Danny Baker calls BBC bosses 'pinheaded weasels' after revealing his BBC London 94.9 show The Treehouse is to be axed just a week before he is inducted into the Radio Academy Hall of Fame
Ian Burrell is Assistant Editor and Media Editor at The Independent, i paper and Independent on Sunday. He covers news from the whole media sector from television, press, radio and advertising to technology. His weekly column on the media appears every Monday in The Independent and i paper. He also writes on media, music and culture, including long-form pieces for The Independent’s Saturday magazine and the Independent on Sunday’s magazine, New Review. He is a regular presenter of BBC Radio 4’s What The Papers Say and a specialist commentator to Monocle 24 radio. He has contributed to most major broadcast outlets including BBC television and radio, CNN, Sky News, Al Jazeera and LBC. He has also written on media for GQ magazine. Ian has been reporting on the media industry for The Independent for more than a decade. Previously he was the newspaper’s Home Affairs Editor. He worked at The Sunday Times for five years, including as a member of the investigative Insight team, covering stories on political funding, industrial espionage and the arms industry. Previously he worked in ITV for London Weekend Television, on a weekly current affairs programme presented by Danny Baker. Ian trained at the Birmingham Post & Mail and was Regional Reporter of the Year in Press Gazette’s national awards.
Thursday 01 November 2012
As if the BBC was not already suffering from enough self-inflicted damage, it today axed an award-winning show by one of its most popular presenters, Danny Baker.
And if any of its stars was not going to go quietly it was Baker, a prolific user of Twitter who today deployed the social media platform - and then the corporation's own airwaves - to castigate the "pinheaded weasels" in BBC management who had approved the cost-cutting measure.
The timing of the decision could hardly have been worse, coming the week before Baker, is to be inducted into the Radio Academy's Hall of Fame. The presenter is already a multiple Sony Gold winner at the radio industry's annual awards.
The BBC is facing a management crisis over the Jimmy Savile scandal and was anxious to avoid further negative publicity by asking Baker not to mention the demise of his show on BBC London, known as The Treehouse.
But Baker, who returned to broadcasting last year after seven months off air fighting cancer, predictably took no notice. "BBC asked me not to say anything just yet about axing best show on British Radio. Why? Because it's embarrassing? Because they'll look bad?"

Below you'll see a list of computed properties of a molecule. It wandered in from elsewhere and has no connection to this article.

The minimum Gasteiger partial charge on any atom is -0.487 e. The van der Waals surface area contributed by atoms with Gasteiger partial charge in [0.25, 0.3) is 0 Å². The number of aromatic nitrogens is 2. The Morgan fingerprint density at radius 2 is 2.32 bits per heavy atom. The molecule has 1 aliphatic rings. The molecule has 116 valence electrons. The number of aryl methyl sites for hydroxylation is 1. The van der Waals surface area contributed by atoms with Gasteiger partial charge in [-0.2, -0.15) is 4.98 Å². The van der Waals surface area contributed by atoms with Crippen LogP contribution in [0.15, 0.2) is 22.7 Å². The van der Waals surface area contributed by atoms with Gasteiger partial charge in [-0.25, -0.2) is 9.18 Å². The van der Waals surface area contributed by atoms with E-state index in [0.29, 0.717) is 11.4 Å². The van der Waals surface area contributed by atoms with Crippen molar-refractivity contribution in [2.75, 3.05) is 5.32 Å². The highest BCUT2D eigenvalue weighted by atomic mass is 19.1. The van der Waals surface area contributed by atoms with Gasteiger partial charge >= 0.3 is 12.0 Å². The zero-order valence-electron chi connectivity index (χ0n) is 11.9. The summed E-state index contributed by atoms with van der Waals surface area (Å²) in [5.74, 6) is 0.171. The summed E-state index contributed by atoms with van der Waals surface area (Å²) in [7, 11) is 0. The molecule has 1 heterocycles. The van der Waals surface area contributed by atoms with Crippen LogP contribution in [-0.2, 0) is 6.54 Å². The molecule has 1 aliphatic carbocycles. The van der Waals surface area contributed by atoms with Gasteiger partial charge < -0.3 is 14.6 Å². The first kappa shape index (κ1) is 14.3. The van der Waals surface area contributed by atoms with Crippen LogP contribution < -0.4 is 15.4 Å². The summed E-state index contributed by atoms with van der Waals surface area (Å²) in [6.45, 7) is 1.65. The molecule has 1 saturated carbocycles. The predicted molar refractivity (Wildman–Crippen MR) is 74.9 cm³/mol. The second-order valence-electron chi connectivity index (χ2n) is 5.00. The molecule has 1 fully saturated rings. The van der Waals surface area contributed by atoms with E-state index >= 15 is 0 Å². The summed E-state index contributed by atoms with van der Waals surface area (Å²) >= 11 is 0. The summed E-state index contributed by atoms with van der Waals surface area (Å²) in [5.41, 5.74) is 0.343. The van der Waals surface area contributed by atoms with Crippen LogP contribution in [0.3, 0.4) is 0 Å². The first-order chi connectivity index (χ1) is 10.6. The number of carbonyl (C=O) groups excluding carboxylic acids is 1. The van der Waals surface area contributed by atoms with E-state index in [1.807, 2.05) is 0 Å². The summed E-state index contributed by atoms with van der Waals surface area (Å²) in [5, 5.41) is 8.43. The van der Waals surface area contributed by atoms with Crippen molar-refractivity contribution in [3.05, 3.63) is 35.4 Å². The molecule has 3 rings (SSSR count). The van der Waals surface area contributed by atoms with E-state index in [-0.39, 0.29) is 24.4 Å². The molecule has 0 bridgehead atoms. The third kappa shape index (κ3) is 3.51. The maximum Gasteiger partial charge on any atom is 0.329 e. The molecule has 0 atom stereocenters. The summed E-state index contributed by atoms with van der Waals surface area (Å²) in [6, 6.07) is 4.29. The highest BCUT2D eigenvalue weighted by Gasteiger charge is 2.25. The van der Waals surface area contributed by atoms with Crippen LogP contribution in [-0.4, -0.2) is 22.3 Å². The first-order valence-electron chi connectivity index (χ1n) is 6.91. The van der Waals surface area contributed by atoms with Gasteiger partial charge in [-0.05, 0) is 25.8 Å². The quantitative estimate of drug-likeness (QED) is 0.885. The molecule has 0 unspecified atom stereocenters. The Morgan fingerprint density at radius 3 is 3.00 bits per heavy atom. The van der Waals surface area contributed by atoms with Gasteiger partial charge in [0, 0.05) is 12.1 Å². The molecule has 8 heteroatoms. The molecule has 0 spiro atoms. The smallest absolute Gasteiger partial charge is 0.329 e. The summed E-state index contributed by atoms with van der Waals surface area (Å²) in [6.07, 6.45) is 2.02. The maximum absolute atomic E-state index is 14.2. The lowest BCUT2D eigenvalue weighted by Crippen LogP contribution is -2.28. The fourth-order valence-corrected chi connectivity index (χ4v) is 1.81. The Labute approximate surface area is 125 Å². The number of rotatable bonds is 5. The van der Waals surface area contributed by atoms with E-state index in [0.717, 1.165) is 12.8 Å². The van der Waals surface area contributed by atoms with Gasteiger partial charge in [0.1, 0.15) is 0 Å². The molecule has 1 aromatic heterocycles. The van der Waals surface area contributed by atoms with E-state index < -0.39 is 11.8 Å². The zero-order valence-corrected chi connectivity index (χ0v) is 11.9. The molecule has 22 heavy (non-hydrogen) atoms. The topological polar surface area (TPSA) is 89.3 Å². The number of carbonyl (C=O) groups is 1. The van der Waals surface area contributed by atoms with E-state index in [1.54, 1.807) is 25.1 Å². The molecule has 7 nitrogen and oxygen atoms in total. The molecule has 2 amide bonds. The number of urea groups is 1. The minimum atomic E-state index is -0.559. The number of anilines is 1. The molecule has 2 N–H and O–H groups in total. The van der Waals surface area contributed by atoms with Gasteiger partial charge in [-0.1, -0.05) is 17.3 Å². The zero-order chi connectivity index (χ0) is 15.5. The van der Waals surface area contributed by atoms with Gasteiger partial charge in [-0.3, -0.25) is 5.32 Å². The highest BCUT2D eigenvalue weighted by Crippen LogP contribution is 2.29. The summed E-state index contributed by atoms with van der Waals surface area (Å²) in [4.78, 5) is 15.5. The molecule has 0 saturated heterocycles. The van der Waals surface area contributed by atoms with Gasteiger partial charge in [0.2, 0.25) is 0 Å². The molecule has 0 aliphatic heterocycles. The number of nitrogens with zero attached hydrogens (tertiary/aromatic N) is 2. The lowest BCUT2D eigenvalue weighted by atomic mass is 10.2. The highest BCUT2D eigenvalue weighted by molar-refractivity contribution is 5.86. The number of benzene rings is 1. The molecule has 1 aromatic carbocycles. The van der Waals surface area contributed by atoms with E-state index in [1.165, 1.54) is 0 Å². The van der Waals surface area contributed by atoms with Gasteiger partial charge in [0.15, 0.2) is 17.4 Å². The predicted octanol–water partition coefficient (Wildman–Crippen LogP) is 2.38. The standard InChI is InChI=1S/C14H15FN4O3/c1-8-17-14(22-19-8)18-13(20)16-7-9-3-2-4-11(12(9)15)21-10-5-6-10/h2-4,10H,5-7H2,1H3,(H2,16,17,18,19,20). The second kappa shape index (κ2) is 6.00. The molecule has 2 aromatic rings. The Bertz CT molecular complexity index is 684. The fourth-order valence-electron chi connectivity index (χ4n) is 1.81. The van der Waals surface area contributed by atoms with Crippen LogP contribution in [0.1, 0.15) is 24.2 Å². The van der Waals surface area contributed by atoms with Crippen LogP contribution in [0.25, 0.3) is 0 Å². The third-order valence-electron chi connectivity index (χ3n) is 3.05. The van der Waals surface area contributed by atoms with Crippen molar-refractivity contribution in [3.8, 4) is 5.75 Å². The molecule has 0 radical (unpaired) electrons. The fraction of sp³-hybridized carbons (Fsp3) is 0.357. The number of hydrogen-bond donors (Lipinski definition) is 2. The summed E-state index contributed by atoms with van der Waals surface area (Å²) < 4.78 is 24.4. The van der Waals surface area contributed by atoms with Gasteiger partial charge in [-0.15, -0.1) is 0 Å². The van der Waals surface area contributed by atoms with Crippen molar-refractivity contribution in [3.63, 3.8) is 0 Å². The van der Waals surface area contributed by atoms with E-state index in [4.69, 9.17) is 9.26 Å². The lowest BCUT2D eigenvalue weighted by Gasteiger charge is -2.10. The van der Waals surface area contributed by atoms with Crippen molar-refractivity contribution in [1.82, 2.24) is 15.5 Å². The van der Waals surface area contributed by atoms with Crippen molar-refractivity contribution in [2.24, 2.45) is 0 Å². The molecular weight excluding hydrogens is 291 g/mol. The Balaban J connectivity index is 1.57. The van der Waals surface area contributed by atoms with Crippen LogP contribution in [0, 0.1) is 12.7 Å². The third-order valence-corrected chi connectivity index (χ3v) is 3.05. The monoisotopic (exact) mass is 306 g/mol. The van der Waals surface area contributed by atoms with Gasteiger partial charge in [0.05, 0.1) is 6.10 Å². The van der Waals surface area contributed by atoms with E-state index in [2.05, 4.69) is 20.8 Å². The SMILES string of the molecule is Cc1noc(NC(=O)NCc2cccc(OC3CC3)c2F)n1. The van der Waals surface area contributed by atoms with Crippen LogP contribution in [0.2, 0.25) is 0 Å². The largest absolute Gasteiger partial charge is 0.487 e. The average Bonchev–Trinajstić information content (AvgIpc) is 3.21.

Baker, who uses the Twitter name @prodnose, then began tweeting supportive comments from celebrity supporters including comedian Ross Noble - who described him as "our greatest radio talent" - and Stephen Fry - who described the BBC managers as "Dickwits".
A comment from Rob Brydon mocked the BBC's decision to drop Baker's show, the comedian saying he had "had it up to here with his wit, warmth and originality".
When the BBC publicity machine attempted to neuter Baker's criticisms by suggesting that it was discussing alternative creative opportunities with the South London presenter, he promptly returned to the Internet to argue the opposite. "BBC London and I are NOT in discussion about a new weekly show. In fact, I haven't heard a single word from them at all."
The BBC should have seen it coming. When rumours first began to surface last year that Baker's show was to be a victim of budget cuts to BBC local radio he immediately went public. The BBC insisted no final decisions had been made and the show appeared to have been given a reprieve.
Today Baker used the last segment of his show to tear into his employers. "Community? London? You weasels wouldn't know the meaning of the word." He told listeners that the managers who had cut his programme "should have choked on their abacuses".
He repeated the claim that BBC bosses had asked him to remain silent about the show's fate for another two weeks. "Nice way to treat a bloke who had cancer," he added.
Highlighting the BBC's other current problems he remarked to listeners that the organisation had paid more to Jimmy Savile in "six months" than Baker's co-presenters Amy Lame and Baylen Leonard had received in ten years.
Other BBC stars last night came forward to express their dismay at management's thinking. Gary Lineker said he was "flabbergasted". Comedy actor Stephen Mangan bemoaned a "bad, wrong and strange decision".
A BBC spokesperson said: “The decision wasn’t driven by savings. All stations from time to time refresh their schedules and this is no different. We’ve been talking to Danny Baker’s agent about a weekly programme.”
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